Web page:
1st Five Year Plan
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Introduction || APPENDIX (CH-4) || APPENDIX (CH-9) || ANNEXURE (CH-12) || APPENDIX (CH-14) || APPENDIX (CH-24) || APPENDIX (CH-29) || Conclusion
1 || 2 || 3 || 4 || 5 || 6 || 7 || 8 || 9 || 10 || 11 || 12 || 13 || 14 || 15 || 16 || 17 || 18 || 19 || 20 || 21 || 22 || 23 || 24 || 25 || 26 || 27 || 28 || 29 || 30 || 31 || 32 || 33 || 34 || 35 || 36 || 37 || 38 || 39

Chapter 22:
Soil Conservation

Soil conservation in its widest sense includes not only control over erosion but all those measures like correction of soil defects, application of manures and fertilizers, proper crop rotations, irrigation, drainage etc. which aim at maintaining the productivity of the soil at a high level. In this sense, soil conservation is closely allied to improvement of land use in general. In this chapter, however, we are concerned only with the measures for control over soil erosion, which is one of the most serious problems facing the country. Large areas in all parts of the country have been rendered useless as a result of soil erosion and areas which suffer from moderate or slight erosion and whose productivity is reduced as a result of soil losses are very much larger still. Sheet erosion, which consists in the washing away of the fertile top layers of the soil, is the most extensive form of erosion, occurring even on moderately sloping lands. It causes enormous losses to agriculture every year by reducing the productive capacity of lands. Gully erosion, which generally starts after sheet erosion has remained unchecked for some time, has already rendered large areas useless, and is steadily increasing. In the dry western part of the country, erosion as a result of wind action and covering of croplands by desert sands along the margins of the Rajasthan Desert constitute serious problems.

2. The most important cause of erosion is destruction of forests and other vegetation from sloping lands, desert margins and other areas susceptible to erosion. Vegetation acts as a protective cover against the forces of wind and water, protecting the soil from being washed or blown away and preserving the physical and-hydrographic balance of nature. Forests-for instance, provide the most effective protection against erosion on hill slopes. They break the force of run-off by impeding the flow of rainwater down the slopes and .by absorbing large quantities of it in their dense mat of undergrowth. This absorbed water flows away slowly over a period of time; a large part goes into the soil, flows under-grounds, feeds springs and streams and is available for utilisation in the foothills and plains. In this way, the hill slopes are protected from erosion, the flow of streams is regulated, the danger of floods is reduced and sufficient quantities of water are available in dry periods. But, when the protective cover of forests is destroyed, this natural balance is disturbed. Rainwater flows down the slopes unimpeded at great speed and carries with it large quantities of soil and other loose material. The hill-slopes are denud ed of valuable soil and lands'in the foot-•hill zone where this unassorted mass of sands and gravels is deposited are in turn rendered unproductive. Most of the water flows away during the rainy periods with the result that on the one hand floods are more frequent and more severe and, on the other, little water is available during the dry periods. Ground-water, supplies are also reduced as much less water is absorbed in the soil than before.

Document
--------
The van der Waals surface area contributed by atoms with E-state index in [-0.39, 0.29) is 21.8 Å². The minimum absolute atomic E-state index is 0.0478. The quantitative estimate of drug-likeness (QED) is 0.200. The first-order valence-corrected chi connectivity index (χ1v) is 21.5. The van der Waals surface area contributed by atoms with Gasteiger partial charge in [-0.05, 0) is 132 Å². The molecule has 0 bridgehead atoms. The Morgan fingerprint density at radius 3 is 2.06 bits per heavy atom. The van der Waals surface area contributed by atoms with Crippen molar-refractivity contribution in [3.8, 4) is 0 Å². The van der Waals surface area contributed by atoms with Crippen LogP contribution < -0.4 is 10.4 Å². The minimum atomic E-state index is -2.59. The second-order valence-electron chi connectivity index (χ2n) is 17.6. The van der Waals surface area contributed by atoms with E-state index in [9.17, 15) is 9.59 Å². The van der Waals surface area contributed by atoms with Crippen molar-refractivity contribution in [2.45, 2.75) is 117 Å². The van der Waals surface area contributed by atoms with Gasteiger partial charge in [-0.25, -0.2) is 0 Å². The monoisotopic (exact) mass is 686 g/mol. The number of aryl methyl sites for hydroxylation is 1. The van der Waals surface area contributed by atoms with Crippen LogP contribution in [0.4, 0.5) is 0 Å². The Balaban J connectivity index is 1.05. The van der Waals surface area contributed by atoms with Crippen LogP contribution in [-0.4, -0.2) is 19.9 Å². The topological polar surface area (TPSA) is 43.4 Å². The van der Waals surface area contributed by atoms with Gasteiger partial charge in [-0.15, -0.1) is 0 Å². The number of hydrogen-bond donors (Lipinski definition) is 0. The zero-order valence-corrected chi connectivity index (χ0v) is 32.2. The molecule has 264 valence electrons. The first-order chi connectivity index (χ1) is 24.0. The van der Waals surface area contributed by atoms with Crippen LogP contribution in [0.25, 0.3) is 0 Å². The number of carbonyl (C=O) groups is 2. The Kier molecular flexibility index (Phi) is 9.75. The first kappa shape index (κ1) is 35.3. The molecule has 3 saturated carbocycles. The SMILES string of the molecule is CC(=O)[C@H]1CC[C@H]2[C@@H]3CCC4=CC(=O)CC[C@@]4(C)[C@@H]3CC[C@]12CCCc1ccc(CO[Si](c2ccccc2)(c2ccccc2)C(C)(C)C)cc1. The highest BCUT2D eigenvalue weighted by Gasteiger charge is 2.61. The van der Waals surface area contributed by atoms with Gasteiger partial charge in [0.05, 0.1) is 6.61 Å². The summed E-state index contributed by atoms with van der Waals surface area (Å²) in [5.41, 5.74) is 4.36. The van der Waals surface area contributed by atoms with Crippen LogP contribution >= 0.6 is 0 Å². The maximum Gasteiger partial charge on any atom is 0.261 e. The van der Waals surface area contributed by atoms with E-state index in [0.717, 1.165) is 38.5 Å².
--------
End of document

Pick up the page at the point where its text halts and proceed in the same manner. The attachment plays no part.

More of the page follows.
Destruction of trees and natural grasses in dry areas has similar harmful effects. Trees act as wind-breaks, reducing the force of the wind, and the grasses bind the sandy soils. But, when such protective vegetation is destroyed, the sandy soils, exposed to the full force of the wind, begin to be blown away. Large areas in the marginal zones of deserts are thus rendered unproductive by the deposition of sand. It is believed that many deserts of the world (including the Thar Desert of India) have increased in area in historical times by this process.

3. The causes of destruction of forests and soil erosion, and the nature and severity of the erosion problem vary greatly in different parts of the country. In some areas as in the forests of Assam, Bihar, Orissa and Madhya Pradesh, shifting cultivation, which is practised by the tribal people living in these areas, is a major cause of destruction of forests. Unregulated grazing is the cause of destruction of forests and consequent soil erosion over large areas in all pares of the country. In the north-western Himalayas, for instance, grazing by cattle, sheep and goats is the most important cause of depletion of the vegetation cover and soil erosion. Similarly, over large parts of peninsular India, the destruction of forests and soil erosion are due mainly to over-grazing. Intensive felling to obtain supplies of fuel or timber, and clearance of forests for extension of cultivation Under the pressure of demand for agricultural land from the increasing population are other important causes of deforestation and soil erosion.